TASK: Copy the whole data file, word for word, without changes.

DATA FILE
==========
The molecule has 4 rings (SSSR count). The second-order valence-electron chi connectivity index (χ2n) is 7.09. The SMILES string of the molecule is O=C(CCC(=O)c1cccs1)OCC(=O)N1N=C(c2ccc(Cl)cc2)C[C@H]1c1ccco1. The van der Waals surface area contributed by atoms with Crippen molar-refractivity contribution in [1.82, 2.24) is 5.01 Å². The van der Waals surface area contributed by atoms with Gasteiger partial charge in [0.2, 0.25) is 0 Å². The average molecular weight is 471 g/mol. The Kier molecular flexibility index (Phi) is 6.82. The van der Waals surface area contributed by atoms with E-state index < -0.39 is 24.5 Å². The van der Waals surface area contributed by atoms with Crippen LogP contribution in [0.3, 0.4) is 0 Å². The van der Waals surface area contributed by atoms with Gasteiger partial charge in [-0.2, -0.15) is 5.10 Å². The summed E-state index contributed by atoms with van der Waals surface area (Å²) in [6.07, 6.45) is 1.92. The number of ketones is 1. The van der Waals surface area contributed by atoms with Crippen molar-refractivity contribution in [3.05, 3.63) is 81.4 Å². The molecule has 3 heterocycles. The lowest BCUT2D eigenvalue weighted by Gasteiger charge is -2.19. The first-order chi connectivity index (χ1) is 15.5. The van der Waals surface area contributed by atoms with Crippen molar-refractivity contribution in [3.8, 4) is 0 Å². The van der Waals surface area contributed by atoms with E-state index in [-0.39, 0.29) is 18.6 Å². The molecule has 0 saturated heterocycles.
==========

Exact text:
The molecule has 4 rings (SSSR count). The second-order valence-electron chi connectivity index (χ2n) is 7.09. The SMILES string of the molecule is O=C(CCC(=O)c1cccs1)OCC(=O)N1N=C(c2ccc(Cl)cc2)C[C@H]1c1ccco1. The van der Waals surface area contributed by atoms with Crippen molar-refractivity contribution in [1.82, 2.24) is 5.01 Å². The van der Waals surface area contributed by atoms with Gasteiger partial charge in [0.2, 0.25) is 0 Å². The average molecular weight is 471 g/mol. The Kier molecular flexibility index (Phi) is 6.82. The van der Waals surface area contributed by atoms with E-state index < -0.39 is 24.5 Å². The van der Waals surface area contributed by atoms with Crippen LogP contribution in [0.3, 0.4) is 0 Å². The van der Waals surface area contributed by atoms with Gasteiger partial charge in [-0.2, -0.15) is 5.10 Å². The summed E-state index contributed by atoms with van der Waals surface area (Å²) in [6.07, 6.45) is 1.92. The number of ketones is 1. The van der Waals surface area contributed by atoms with Crippen molar-refractivity contribution in [3.05, 3.63) is 81.4 Å². The molecule has 3 heterocycles. The lowest BCUT2D eigenvalue weighted by Gasteiger charge is -2.19. The first-order chi connectivity index (χ1) is 15.5. The van der Waals surface area contributed by atoms with Crippen molar-refractivity contribution in [3.8, 4) is 0 Å². The van der Waals surface area contributed by atoms with E-state index in [-0.39, 0.29) is 18.6 Å². The molecule has 0 saturated heterocycles.